Previous columns have described how analog and switched-capacitors filters work and provided a real example of each. Now on to digital filters that process discrete-time digital values, rather than analog signals.
To start, consider a moving average of the Standard-and-Poor’s 500 Index. The Wall Street Journal, for example, uses a 65-day moving average to plot a new point on its chart of value vs. time for each day. The moving average acts like a low-pass filter that smooths price extremes. Because each of the past 65 daily S&P 500 evaluations -- discrete-time samples -- carries equal weight, people call this rectangular, or “box-car,” averaging. Each trading day, a new value moves into the “rectangle” to become the “today” value, and the oldest value gets discarded. The diagram shows the process as values flow through a buffer memory, and undergo multiplications and a summation.
You could add all the values and divide by 65 to get the average, or multiply each value by 1/65 and then add the 65 results. In the latter case, each sample in the moving average would have a coefficient of 0.01538. Finite-impulse-response filters work the same way, but they multiply discrete samples by different coefficients, calculated for a specific set of filter characteristics.
As the current-day value enters this rectangular averaging flow, previous days’ values shift down one position. In this example, coefficients all equal 0.01538. An FIR filter uses the same flow, but with coefficients calculated to meet filter requirements.
The name “finite impulse response” arises from how the filter’s output responds to inputs. Say an FIR filter receives varying S&P 500 prices for many days and then the price settles at $50 and remains there. The output of the filter will become constant as soon as the last varying price no longer gets averaged. Thus, a FIR filter has a finite response to a set of data. For the S&P 500 “filter” described above, the filter output becomes $50 after the 65th day. Another type of digital filter, the infinite-impulse filter (IIR), includes feedback paths, so its outputs can change in an infinite number of ways, depending on the feedback values it saves after each set of calculations. An IIR filter has some advantages over its FIR sibling, but I’ll leave that topic for another column.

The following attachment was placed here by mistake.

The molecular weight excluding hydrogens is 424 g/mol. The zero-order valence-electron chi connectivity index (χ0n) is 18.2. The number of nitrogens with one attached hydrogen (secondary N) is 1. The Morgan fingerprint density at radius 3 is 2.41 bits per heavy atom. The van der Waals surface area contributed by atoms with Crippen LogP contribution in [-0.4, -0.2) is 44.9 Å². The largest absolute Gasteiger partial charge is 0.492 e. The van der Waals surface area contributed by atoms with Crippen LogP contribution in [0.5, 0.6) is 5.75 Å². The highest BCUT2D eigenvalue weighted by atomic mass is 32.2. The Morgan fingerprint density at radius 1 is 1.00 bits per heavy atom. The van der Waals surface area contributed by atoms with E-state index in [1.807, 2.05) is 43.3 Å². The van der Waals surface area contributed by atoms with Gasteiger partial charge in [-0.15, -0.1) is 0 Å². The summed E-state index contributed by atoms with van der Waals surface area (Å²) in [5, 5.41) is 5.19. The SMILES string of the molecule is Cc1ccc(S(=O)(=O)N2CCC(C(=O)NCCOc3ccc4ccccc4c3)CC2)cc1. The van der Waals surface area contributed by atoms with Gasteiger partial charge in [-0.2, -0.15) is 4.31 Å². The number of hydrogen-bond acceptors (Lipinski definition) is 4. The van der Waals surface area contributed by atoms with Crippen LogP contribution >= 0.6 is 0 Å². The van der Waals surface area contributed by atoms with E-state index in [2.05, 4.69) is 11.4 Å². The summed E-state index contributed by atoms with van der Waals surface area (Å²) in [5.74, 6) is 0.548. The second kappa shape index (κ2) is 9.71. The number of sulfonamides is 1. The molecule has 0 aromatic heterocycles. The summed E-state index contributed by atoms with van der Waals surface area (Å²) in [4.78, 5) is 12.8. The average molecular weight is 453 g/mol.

People use software to implement FIR filters. The incoming values go into a buffer memory, or into registers. Those values get multiplied by coefficients, then added together, and output. Many microcontrollers include signal-processing elements called multiplier-accumulators that increase the speed of filter operations. Although you can use fixed-point math to handle FIR-filter calculations, a floating-point unit (FPU) provides better precision. Years ago I used 8-bit fixed-point math to create an FIR filter and got decent results. Many MCU manufacturers also offer FIR example programs you can use.
The next column will describe where the FIR-filter coefficients come from and how you use them to create a filter in software.
For more information:
Lyons, Richard G. “Understanding Digital Signal Processing,” 2nd ed., Prentice-Hall, 2004. ISBN: 978-0-13-108989-1.
Castor-Perry, Kendall, "Analyze FIR Filters Using High-School Math."